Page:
‘Basquiat’s great strength is his ability to merge his absorption of imagery from the streets, the newspapers, and TV with the spiritualism of his Haitian heritage, injecting both into a marvelously intuitive understanding of the language of modern painting’ (J. Deitch, quoted in M. Franklin Sirmans, ‘Chronology’, in R. Marshall (ed.), Jean-Michel Basquiat, exh. cat., Whitney Museum of American Art, New York, 1992, p. 239).
A monumental work extending over two metres in length, Infantry, 1983, was painted at a climactic moment in Jean-Michel Basquiat’s career, marked by the artist’s celebrated inclusion in the Whitney Biennial that year. Created at a time when the artist was invigorated by the buzz of celebrity, Infantry is the product of a television and music-fuelled creativity. Executed in the artist’s characteristic scrawl, Basquiat fills the canvas with a cacophony of catastrophic action. Surrounded by stars and dizzied curlicue scribbles, a stunned figure sits spread-eagled, his smarting head crowned with a comical goose-egg bump. Suggestive of impending disaster, a cannon ball careens toward him in a comedic farce. Basquiat’s use of comic book imagery sets this work more acutely in a dialogue with the high and low culture of his Pop Artists predecessors, as seen in the onomatopoeic cartoon starbursts that spell out ‘BANG’, ‘BLAM’ and ‘BOOM’. Intermingled with these, Basquiat has borrowed short phrases of German, perhaps a reference to his newly formed relationship to Galerie Bruno Bischofberger in Zurich, that evade definition among the hectic frenzy of his sources. Nonetheless, the repetition of ‘Wo Bin Ich?’, which translates to ‘Where Am I?’ cries out from the canvas to the viewer.
This success followed his participation in the prestigious Documenta VII exhibition in West Germany the year before, where at aged 22, he exhibited works alongside such venerated artists as Joseph Beuys, Cy Twombly and Gerhard Richter. His arrival on the art scene was meteoric, and by 1983 he was being courted by international dealers such as Annina Nosei and Larry Gagosian in America, and Bruno Bischofberger in Switzerland, where the present work was first sold. Having secured his own independent studio in which to work, the seven-story loft at 151 Crosby Street in SoHo afforded the artist creative space to prepare large-scale works in 1983 such as Hollywood Africans, Whitney Museum of Modern Art, New York, Horn Players, The Broad Art Foundation and Museum Security (Broadway Meltdown). Acquired circa 1985, the present work has remained in the same collection for nearly 30 years.
Energized by this success, Basquiat began to produce some of the most vital paintings of his entire oeuvre. Working frenetically in his new studio against a steady stream of jazz music and cartoon programmes, Basquiat painted impulsively, pouring out his creativity in a rapid and cathartic stream of pent up emotion. Working quickly in oil stick and acrylic, he combined drawing and painting to create a fresh medium he called ‘extra large’. He coupled this method’s naivety with simple, direct references to the cartoons and slapstick comedies he loved. Basquiat admired the ability of cartoons and comic books to reflect deeper issues within society such as racism, discrimination, and erroneous representations of good and evil while remaining an accessible symbol from everyday life. As such, he freely incorporated the social challenges of the 20th century into his paintings.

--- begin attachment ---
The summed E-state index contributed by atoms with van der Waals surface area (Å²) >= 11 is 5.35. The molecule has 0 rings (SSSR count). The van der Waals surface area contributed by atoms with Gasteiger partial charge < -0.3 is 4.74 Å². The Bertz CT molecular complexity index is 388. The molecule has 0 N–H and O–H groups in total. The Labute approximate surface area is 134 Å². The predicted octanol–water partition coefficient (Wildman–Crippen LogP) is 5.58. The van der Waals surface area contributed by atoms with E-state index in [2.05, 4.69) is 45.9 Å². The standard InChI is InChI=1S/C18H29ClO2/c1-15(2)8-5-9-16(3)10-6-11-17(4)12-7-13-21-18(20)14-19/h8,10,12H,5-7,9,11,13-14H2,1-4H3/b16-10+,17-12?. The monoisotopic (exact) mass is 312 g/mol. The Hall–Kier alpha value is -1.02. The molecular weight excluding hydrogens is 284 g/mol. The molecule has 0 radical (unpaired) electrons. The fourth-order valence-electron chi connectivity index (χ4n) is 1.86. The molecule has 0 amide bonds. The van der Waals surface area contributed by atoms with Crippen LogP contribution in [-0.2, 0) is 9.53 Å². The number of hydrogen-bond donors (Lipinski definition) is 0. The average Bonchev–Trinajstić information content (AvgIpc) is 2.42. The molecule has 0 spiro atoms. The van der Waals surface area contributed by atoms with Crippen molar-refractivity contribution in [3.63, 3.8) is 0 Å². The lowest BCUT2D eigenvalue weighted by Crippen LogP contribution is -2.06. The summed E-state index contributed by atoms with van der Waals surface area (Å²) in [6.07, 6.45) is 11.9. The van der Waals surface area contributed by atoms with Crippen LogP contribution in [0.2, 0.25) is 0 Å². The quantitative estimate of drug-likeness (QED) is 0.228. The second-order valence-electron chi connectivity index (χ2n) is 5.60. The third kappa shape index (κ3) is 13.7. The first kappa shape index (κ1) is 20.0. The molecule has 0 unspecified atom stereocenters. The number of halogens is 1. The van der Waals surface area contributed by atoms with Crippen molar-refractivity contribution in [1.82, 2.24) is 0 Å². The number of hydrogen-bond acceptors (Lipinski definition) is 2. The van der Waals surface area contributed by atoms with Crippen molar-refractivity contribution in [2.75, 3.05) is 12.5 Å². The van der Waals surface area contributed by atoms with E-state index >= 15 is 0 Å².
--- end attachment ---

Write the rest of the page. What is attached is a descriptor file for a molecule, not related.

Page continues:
The coarsely rendered figure on the right recalls the popular cartoon characters that populated Basquiat’s canvases of this era. Indeed, his earliest artistic ambition had been to become a cartoonist, but he deliberately unlearned the technical perfection of his schoolboy drawings to develop an instinctive style unparalleled in its urgency. From an early age, Basquiat had learned to lose himself happily in drawing, filling colouring book after colouring book and making copies of his favorite subjects and cartoon characters. By the time he was twenty and filmed in the movie New York Beat, drawing had clearly become a necessary and fundamental part of his being. As various scenes in this film demonstrate, words, images, phrases of all kinds flowed seamlessly and endlessly from his hand. The resulting paintings appear like a stream-of-consciousness exploding onto the 80s street culture. Fusing the adroitness of drawing and the richness of painting, there is an immediacy to Infantry, a spontaneous projection of the television shows, song lyrics and everyday imagery which incessantly passed through his high octane world.
Infantry not only reflects an era shaped by the mass media, but also a savvy understanding of the history and nuances of art. Basquiat’s reference to cartoon and comic book characters continued to push the high/low tradition of Pop Artists like Roy Lichtenstein and Andy Warhol. Where Lichtenstein laboured over the design of his compositions - seeking to recompose imagery sources from comic books - Basquiat’s facility with his medium allowed him to fluidly pour out his compositions, impulsively filling the picture plane with the imagery he adopted. Drawing on the improvisational nature of jazz, the sampling techniques of early New York hip-hop and the fierce energy of graffiti, Basquiat developed a distinct visual language uniquely his own.